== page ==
Thursday, 26 April 2018

Angular Introduction to modules




Angular apps are modular and Angular has its own modularity system called NgModules. An NgModule is a container for a cohesive block of code dedicated to an application domain, a workflow, or a closely related set of capabilities. It can contain components, service providers, and other code files whose scope is defined by the containing NgModule. It can import functionality that is exported from other NgModules, and export selected functionality for use by other NgModules.
Every Angular app has at least one NgModule class, the root module, which is conventionally named AppModule and resides in a file named app.module.ts. You launch your app by bootstrapping the root NgModule.
While a small application might have only one NgModule, most apps have many more feature modules. The rootNgModule for an app is so named because it can include child NgModules in a hierarchy of any depth.

NgModule metadata:
An NgModule is defined as a class decorated with @NgModule. The @NgModule decorator is a function that takes a single metadata object, whose properties describe the module. The most important properties are as follows.
  • declarations—The componentsdirectives, and pipes that belong to this NgModule.
  • exports—The subset of declarations that should be visible and usable in the component templates of other NgModules.
  • imports—Other modules whose exported classes are needed by component templates declared in this NgModule.
  • providers—Creators of services that this NgModule contributes to the global collection of services; they become accessible in all parts of the app. (You can also specify providers at the component level, which is often preferred.)
  • bootstrap—The main application view, called the root component, which hosts all other app views. Only the root NgModule should set this bootstrap property.
Here's a simple root NgModule definition:
src/app/app.module.ts
import { NgModule }      from '@angular/core';
import { BrowserModule } from '@angular/platform-browser';
  imports:      [ BrowserModule ],
  providers:    [ Logger ],
  declarations: [ AppComponent ],
  exports:      [ AppComponent ],
  bootstrap:    [ AppComponent ]
})
export class AppModule { }
The export of AppComponent is just to show how to export; it isn't actually necessary in this example. A root NgModule has no reason to export anything because other modules don't need to import the root NgModule.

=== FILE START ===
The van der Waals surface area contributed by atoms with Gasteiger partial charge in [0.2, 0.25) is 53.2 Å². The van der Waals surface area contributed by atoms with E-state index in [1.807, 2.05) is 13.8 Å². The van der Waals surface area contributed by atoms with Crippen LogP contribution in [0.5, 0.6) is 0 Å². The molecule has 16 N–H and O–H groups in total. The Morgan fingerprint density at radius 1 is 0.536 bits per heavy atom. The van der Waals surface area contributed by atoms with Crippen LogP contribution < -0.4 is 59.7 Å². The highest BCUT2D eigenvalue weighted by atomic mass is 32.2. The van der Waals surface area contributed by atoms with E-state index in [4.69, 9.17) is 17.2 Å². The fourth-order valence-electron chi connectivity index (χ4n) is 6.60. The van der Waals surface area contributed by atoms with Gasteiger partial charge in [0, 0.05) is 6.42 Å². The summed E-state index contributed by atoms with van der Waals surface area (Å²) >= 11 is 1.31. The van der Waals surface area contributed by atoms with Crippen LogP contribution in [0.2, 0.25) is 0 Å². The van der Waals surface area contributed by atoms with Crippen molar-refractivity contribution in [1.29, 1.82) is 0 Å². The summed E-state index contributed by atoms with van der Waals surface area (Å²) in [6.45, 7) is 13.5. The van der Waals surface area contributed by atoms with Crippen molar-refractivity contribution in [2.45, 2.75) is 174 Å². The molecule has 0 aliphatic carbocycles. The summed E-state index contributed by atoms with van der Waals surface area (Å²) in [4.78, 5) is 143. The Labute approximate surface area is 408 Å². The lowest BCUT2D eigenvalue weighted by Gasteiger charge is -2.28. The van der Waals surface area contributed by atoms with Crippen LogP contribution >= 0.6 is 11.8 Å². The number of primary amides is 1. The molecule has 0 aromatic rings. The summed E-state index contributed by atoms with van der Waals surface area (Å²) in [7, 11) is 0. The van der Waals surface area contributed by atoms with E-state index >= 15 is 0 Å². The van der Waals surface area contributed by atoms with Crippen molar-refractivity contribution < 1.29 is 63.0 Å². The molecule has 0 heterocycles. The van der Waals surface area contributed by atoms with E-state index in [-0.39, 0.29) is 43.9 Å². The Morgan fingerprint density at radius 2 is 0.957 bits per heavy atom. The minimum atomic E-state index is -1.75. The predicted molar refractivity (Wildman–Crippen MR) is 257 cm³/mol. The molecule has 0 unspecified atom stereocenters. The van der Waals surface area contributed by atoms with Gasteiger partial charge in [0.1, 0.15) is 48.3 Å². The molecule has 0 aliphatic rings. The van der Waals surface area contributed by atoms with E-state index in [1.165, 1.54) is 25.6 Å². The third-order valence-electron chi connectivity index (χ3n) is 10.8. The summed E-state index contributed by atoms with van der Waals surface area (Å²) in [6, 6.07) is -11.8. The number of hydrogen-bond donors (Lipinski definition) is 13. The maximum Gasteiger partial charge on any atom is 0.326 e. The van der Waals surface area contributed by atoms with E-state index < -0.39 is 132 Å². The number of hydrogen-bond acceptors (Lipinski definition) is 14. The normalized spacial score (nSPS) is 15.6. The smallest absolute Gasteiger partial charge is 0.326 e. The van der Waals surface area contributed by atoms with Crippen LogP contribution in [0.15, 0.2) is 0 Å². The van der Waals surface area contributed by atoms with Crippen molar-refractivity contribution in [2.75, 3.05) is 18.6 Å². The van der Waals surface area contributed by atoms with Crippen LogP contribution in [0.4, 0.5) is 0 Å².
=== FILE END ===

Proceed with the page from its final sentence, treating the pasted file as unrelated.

NgModules and components:
NgModules provide a compilation context for their components. A root NgModule always has a root component that is created during bootstrap, but any NgModule can include any number of additional components, which can be loaded through the router or created through the template. The components that belong to an NgModule share a compilation context.
A component and its template together define a view. A component can contain a view hierarchy, which allows you to define arbitrarily complex areas of the screen that can be created, modified, and destroyed as a unit. A view hierarchy can mix views defined in components that belong to different NgModules. This is often the case, especially for UI libraries.

When you create a component, it is associated directly with a single view, called the host view. The host view can be the root of a view hierarchy, which can contain embedded views, which are in turn the host views of other components. Those components can be in the same NgModule, or can be imported from other NgModules. Views in the tree can be nested to any depth.
The hierarchical structure of views is a key factor in the way Angular detects and responds to changes in the DOM and app data.

NgModules and JavaScript modules:
The NgModule system is different from and unrelated to the JavaScript (ES2015) module system for managing collections of JavaScript objects. These are two different and complementary module systems. You can use them both to write your apps.
In JavaScript each file is a module and all objects defined in the file belong to that module. The module declares some objects to be public by marking them with the export key word. Other JavaScript modules use import statements to access public objects from other modules.
import { NgModule }     from '@angular/core';
import { AppComponent } from './app.component';

export class AppModule { }

Angular libraries:


Angular ships as a collection of JavaScript modules. You can think of them as library modules. Each Angular library name begins with the @angular prefix. Install them with the npm package manager and import parts of them with JavaScript import statements.
For example, import Angular's Component decorator from the @angular/core library like this:

import { Component } from '@angular/core';
You also import NgModules from Angular libraries using JavaScript import statements:
import { BrowserModule } from '@angular/platform-browser';
In the example of the simple root module above, the application module needs material from within the BrowserModule. To access that material, add it to the @NgModule metadata imports like this.
imports:      [ BrowserModule ],
In this way you're using both the Angular and JavaScript module systems together. Although it's easy to confuse the two systems, which share the common vocabulary of "imports" and "exports", you will become familiar with the different contexts in which they are used.




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